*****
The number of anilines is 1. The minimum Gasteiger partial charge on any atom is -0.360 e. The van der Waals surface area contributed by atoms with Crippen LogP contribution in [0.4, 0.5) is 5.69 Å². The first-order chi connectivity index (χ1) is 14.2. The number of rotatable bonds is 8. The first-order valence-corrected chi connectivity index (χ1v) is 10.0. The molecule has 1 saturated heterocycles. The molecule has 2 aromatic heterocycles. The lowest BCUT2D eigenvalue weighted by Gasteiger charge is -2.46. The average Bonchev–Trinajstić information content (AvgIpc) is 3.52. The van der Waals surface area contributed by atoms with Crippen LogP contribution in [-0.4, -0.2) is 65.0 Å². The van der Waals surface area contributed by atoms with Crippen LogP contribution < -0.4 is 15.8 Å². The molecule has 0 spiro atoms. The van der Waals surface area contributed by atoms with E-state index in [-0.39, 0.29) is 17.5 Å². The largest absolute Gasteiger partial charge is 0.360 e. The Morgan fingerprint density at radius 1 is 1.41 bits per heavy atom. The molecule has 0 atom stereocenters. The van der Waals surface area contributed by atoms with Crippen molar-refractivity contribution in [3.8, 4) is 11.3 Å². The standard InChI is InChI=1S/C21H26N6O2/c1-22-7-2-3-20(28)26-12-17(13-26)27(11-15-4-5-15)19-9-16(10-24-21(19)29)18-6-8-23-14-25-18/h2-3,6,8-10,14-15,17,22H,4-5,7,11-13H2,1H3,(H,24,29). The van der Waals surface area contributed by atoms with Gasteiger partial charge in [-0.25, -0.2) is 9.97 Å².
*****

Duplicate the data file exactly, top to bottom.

The number of anilines is 1. The minimum Gasteiger partial charge on any atom is -0.360 e. The van der Waals surface area contributed by atoms with Crippen LogP contribution in [0.4, 0.5) is 5.69 Å². The first-order chi connectivity index (χ1) is 14.2. The number of rotatable bonds is 8. The first-order valence-corrected chi connectivity index (χ1v) is 10.0. The molecule has 1 saturated heterocycles. The molecule has 2 aromatic heterocycles. The lowest BCUT2D eigenvalue weighted by Gasteiger charge is -2.46. The average Bonchev–Trinajstić information content (AvgIpc) is 3.52. The van der Waals surface area contributed by atoms with Crippen LogP contribution in [-0.4, -0.2) is 65.0 Å². The van der Waals surface area contributed by atoms with Crippen LogP contribution < -0.4 is 15.8 Å². The molecule has 0 spiro atoms. The van der Waals surface area contributed by atoms with E-state index in [-0.39, 0.29) is 17.5 Å². The largest absolute Gasteiger partial charge is 0.360 e. The Morgan fingerprint density at radius 1 is 1.41 bits per heavy atom. The molecule has 0 atom stereocenters. The van der Waals surface area contributed by atoms with Crippen molar-refractivity contribution in [3.8, 4) is 11.3 Å². The standard InChI is InChI=1S/C21H26N6O2/c1-22-7-2-3-20(28)26-12-17(13-26)27(11-15-4-5-15)19-9-16(10-24-21(19)29)18-6-8-23-14-25-18/h2-3,6,8-10,14-15,17,22H,4-5,7,11-13H2,1H3,(H,24,29). The van der Waals surface area contributed by atoms with Gasteiger partial charge in [-0.25, -0.2) is 9.97 Å².